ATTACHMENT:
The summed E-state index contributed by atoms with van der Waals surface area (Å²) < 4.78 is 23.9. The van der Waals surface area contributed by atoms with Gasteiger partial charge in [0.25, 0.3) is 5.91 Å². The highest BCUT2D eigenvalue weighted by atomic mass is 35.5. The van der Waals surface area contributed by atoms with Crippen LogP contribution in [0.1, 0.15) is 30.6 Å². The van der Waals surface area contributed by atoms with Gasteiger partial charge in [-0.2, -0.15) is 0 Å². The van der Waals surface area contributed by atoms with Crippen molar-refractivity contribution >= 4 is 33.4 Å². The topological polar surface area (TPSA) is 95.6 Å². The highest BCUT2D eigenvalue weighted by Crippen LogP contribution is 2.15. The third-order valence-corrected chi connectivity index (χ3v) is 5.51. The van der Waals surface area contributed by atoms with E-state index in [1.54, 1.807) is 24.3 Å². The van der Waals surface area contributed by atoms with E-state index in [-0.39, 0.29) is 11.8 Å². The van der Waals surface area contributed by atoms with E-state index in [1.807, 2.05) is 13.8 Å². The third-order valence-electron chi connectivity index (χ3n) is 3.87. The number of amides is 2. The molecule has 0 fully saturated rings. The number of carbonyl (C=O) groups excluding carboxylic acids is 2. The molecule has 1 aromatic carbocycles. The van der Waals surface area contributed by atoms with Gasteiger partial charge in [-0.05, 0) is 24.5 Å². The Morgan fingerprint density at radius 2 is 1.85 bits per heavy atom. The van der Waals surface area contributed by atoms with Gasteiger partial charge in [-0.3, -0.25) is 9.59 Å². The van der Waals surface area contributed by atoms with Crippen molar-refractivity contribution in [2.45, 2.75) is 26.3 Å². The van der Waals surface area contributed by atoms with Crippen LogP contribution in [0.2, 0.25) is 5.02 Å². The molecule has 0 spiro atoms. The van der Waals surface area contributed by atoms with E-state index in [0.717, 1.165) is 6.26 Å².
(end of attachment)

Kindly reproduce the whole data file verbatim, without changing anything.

The summed E-state index contributed by atoms with van der Waals surface area (Å²) < 4.78 is 23.9. The van der Waals surface area contributed by atoms with Gasteiger partial charge in [0.25, 0.3) is 5.91 Å². The highest BCUT2D eigenvalue weighted by atomic mass is 35.5. The van der Waals surface area contributed by atoms with Crippen LogP contribution in [0.1, 0.15) is 30.6 Å². The van der Waals surface area contributed by atoms with Gasteiger partial charge in [-0.2, -0.15) is 0 Å². The van der Waals surface area contributed by atoms with Crippen molar-refractivity contribution >= 4 is 33.4 Å². The topological polar surface area (TPSA) is 95.6 Å². The highest BCUT2D eigenvalue weighted by Crippen LogP contribution is 2.15. The third-order valence-corrected chi connectivity index (χ3v) is 5.51. The van der Waals surface area contributed by atoms with E-state index in [1.54, 1.807) is 24.3 Å². The van der Waals surface area contributed by atoms with E-state index in [-0.39, 0.29) is 11.8 Å². The van der Waals surface area contributed by atoms with E-state index in [1.807, 2.05) is 13.8 Å². The third-order valence-electron chi connectivity index (χ3n) is 3.87. The number of amides is 2. The molecule has 0 fully saturated rings. The number of carbonyl (C=O) groups excluding carboxylic acids is 2. The molecule has 1 aromatic carbocycles. The van der Waals surface area contributed by atoms with Gasteiger partial charge in [-0.05, 0) is 24.5 Å². The Morgan fingerprint density at radius 2 is 1.85 bits per heavy atom. The van der Waals surface area contributed by atoms with Gasteiger partial charge in [-0.3, -0.25) is 9.59 Å². The van der Waals surface area contributed by atoms with Crippen molar-refractivity contribution in [2.45, 2.75) is 26.3 Å². The van der Waals surface area contributed by atoms with Crippen LogP contribution in [0.2, 0.25) is 5.02 Å². The molecule has 0 spiro atoms. The van der Waals surface area contributed by atoms with E-state index in [0.717, 1.165) is 6.26 Å².